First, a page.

The NY Knicks, evidently, won’t be featuring Jeremy Lin as much now that they have a new coach.
The great lesson of Linsanity — at least, as we understood it in February — is that expertise can be flawed and impressions faulty.Jeremy Lin taught us not to assume too much, especially as it pertains to Jeremy Lin.
Yet as we survey the ever-changing, perpetually dysfunctional Knickslandscape, it is hard not to draw one hard conclusion: It’s the end of Linsanity as we know it.
The sudden and surprising change in head coaches almost ensures it.
Lin blossomed because he played in a system that perfectly suited him, for a coach who believed in him and needed him. Lin restored the aesthetics and the excitement to Mike D’Antoni’s frenetic offense and restored faith at Madison Square Garden.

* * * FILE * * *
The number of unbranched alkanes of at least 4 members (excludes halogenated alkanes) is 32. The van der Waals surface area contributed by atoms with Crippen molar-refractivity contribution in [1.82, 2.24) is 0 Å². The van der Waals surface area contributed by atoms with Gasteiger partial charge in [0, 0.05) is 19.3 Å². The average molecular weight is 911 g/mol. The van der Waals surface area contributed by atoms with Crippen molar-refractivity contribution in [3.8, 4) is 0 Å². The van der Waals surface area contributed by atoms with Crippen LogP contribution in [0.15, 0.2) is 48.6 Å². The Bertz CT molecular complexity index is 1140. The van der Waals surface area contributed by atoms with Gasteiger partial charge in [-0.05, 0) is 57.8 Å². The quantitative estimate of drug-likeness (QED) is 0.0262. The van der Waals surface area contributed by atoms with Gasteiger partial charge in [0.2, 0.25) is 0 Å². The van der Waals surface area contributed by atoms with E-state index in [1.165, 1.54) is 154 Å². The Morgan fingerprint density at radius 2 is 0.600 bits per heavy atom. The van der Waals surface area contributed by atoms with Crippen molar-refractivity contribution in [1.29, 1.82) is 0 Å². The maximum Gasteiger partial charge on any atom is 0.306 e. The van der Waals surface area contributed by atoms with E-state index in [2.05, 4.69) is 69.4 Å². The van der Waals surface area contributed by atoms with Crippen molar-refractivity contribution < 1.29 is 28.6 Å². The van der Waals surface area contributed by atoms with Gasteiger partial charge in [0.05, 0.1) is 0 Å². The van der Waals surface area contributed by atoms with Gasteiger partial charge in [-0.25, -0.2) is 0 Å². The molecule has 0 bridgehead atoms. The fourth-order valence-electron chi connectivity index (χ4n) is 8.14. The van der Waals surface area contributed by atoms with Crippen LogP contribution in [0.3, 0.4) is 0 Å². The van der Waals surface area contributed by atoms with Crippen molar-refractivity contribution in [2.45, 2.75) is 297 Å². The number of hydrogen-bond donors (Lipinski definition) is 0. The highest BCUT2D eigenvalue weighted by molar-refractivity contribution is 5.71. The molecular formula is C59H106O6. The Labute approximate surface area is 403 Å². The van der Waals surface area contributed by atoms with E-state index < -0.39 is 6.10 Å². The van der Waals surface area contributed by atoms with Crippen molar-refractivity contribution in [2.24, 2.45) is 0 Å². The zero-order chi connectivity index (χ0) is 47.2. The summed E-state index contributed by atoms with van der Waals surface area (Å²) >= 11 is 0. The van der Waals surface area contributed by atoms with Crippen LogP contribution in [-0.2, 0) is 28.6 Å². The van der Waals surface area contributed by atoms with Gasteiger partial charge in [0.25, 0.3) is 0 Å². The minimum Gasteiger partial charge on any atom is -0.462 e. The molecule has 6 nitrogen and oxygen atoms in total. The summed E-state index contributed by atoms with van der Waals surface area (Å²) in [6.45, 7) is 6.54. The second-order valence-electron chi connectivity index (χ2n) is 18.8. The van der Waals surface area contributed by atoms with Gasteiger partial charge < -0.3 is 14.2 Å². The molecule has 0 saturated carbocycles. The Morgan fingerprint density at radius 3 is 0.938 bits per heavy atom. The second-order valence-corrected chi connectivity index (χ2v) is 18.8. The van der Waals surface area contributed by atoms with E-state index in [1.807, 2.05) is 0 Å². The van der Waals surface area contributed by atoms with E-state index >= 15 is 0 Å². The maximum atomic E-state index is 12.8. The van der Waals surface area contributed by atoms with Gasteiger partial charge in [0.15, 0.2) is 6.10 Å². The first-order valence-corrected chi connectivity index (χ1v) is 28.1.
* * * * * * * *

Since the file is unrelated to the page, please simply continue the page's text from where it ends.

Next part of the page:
But D’Antoni left the building Wednesday, taking his speedy, free-flowing offense with him. His replacement, Mike Woodson, is an old-school coach and Larry Brown disciple who emphasizes defense, ball control and isolation play. He does not push the tempo, or rely heavily on the pick-and-roll. He holds a tight leash on his point guards.
He prefers veterans to rookies. He wants the offense to run through his stars. He will run most of his plays for Carmelo Anthony and Amar’e Stoudemire.
None of this bodes well for Lin.